13 December 2014, NYT: Documents Shed New Light on Legal Wrangling Over Spying in U.S.
2 August 2007, NYT: FISC: (redacted) (Order and Memorandum Opinion) (PDF)
31 May 2007, NYT: FISC: (redacted) (Order) (PDF)
JAN. 27, 2015
Documents Show N.S.A.'s Wiretap Moves Before Congress's Approval
By CHARLIE SAVAGE
WASHINGTON -- A federal judge ruled in 2007 that the U.S.A. Patriot Act empowered the National Security Agency to collect foreigners' emails and phone calls from domestic networks without prior judicial approval, newly declassified documents show.
The documents  -- two rulings of the Foreign Intelligence Surveillance Court -- fill in a chapter in the history of the N.S.A.'s warrantless surveillance program. They show the agency's secret moves in the months before Congress authorized the spying by enacting the Protect America Act in August 2007.
The disclosure also brought into public view a previously unknown example of how the surveillance court, which hears arguments only from the government before issuing secret rulings, sometimes accepts novel interpretations of the law to bless government requests for spying powers.
The orders were dated May 31 and Aug. 2, 2007. Both were issued by Judge Roger Vinson of the Northern District of Florida, who was then serving on the surveillance court. The Obama administration declassified them and provided them to The New York Times on Monday as part of a continuing Freedom of Information Act lawsuit.
An earlier round of documents  released last month brought to light a dispute between Judge Vinson and another judge on the court, Malcolm J. Howard, over whether the Foreign Intelligence Surveillance Act, or FISA, could be interpreted to authorize the Bush administration's warrantless surveillance program.
In January 2007, Judge Howard issued orders interpreting FISA as authorizing such surveillance, so long as it targeted only foreigners' email and phone accounts. He let the N.S.A. decide for itself whether standards had been met for each one. But two months later, when the orders came before Judge Vinson for renewal, he said Judge Howard's interpretation was wrong, the previously released documents showed.
But the newly disclosed documents revealed that on May 31, Judge Vinson permitted the program's essential outlines to continue, changing only its legal basis. Specifically, he approved continued surveillance on a long list of accounts that were already under watch, while signing off on a process that allowed the N.S.A. to systematically begin monitoring new phone numbers and email addresses without waiting for judicial approval.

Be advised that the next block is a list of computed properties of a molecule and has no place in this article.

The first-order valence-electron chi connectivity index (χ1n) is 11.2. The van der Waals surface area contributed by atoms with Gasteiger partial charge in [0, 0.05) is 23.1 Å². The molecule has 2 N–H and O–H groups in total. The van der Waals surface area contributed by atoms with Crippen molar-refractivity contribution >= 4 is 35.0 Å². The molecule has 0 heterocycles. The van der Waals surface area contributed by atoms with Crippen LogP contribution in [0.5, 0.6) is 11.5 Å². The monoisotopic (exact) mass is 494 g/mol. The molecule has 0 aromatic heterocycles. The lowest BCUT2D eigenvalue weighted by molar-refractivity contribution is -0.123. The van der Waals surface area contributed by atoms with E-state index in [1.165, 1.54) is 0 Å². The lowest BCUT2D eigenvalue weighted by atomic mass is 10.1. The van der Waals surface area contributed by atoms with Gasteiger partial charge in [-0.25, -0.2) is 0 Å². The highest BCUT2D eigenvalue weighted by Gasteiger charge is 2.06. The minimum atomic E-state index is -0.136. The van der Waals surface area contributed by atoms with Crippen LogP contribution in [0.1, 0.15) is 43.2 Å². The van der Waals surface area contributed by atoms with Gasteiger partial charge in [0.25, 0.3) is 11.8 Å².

Instead, the government would compile lists of all its new targets and its reasons for going after them, which it would show to the court in weekly reports. The court would then make after-the-fact findings that the probable cause requirements had been met for those, too.
Judge Vinson ruled that this procedure was a legitimate interpretation of FISA because of a provision Congress had added to the surveillance law in the Patriot Act. The provision created so-called roving wiretap authority, which allows the F.B.I. to get orders to swiftly follow targets who switch phones, telling the court about the new numbers later.
Public discussion of the purpose and meaning of roving wiretap authority has focused on targeting individual terrorists or spies who seek to evade detection. But Judge Vinson accepted a Justice Department proposition that the target could be Al Qaeda in general, so if the N.S.A. learned of a new Qaeda suspect, it could immediately collect his communications and get after-the-fact approval.
Leaks by Edward J. Snowden, a former intelligence contractor, brought to light that the FISA court secretly interpreted another provision of the Patriot Act, known as Section 215, to permit the bulk collection of records about Americans' phone calls in 2006. Public discussion of that provision had focused on F.B.I. requests for business records, akin to how it would use a grand jury subpoena.
Judge Vinson's acceptance of this after-the-fact approval process was a turnaround. Seven weeks earlier, when he rejected Judge Howard's interpretation of FISA, Judge Vinson had emphasized the importance of having judges review whether a target met probable cause standards before surveillance started, to protect Americans' Fourth Amendment rights.
Judge Vinson's ruling apparently provoked concerns by several of his fellow judges on the surveillance court when the N.S.A. sought retroactive approval for its surveillance of new phone numbers and email accounts. That led to Judge Vinson's August 2007 ruling clarifying what his order had empowered the N.S.A. to do.
His August opinion noted that other judges -- George P. Kazen, John D. Bates, Dee Benson, Frederick J. Scullin Jr. and Colleen Kollar-Kotelly -- had raised concerns that the N.S.A. may have known about some of the newly targeted email addresses and phone numbers before Judge Vinson's order in May. Roving wiretaps are reserved for investigations in which the accounts the targets will be using are "unknown" at the time of the order.
But Judge Vinson insisted that it was acceptable for the N.S.A. to use the power to target accounts it already knew about, too, so long as analysts had not yet completed the process of "connecting the dots" until after the application for the order. He wrote that "it is appropriate to grant the government as much latitude in initiating surveillance as the statute can reasonably be construed to permit."
Judge Vinson's program was short-lived. On Aug. 5, 2007 -- three days after his second opinion -- President George W. Bush signed into law the Protect America Act, which amended FISA to authorize warrantless surveillance targeting foreigners. Judge Vinson's May 31 order expired on Aug. 24, and the Justice Department did not seek its renewal.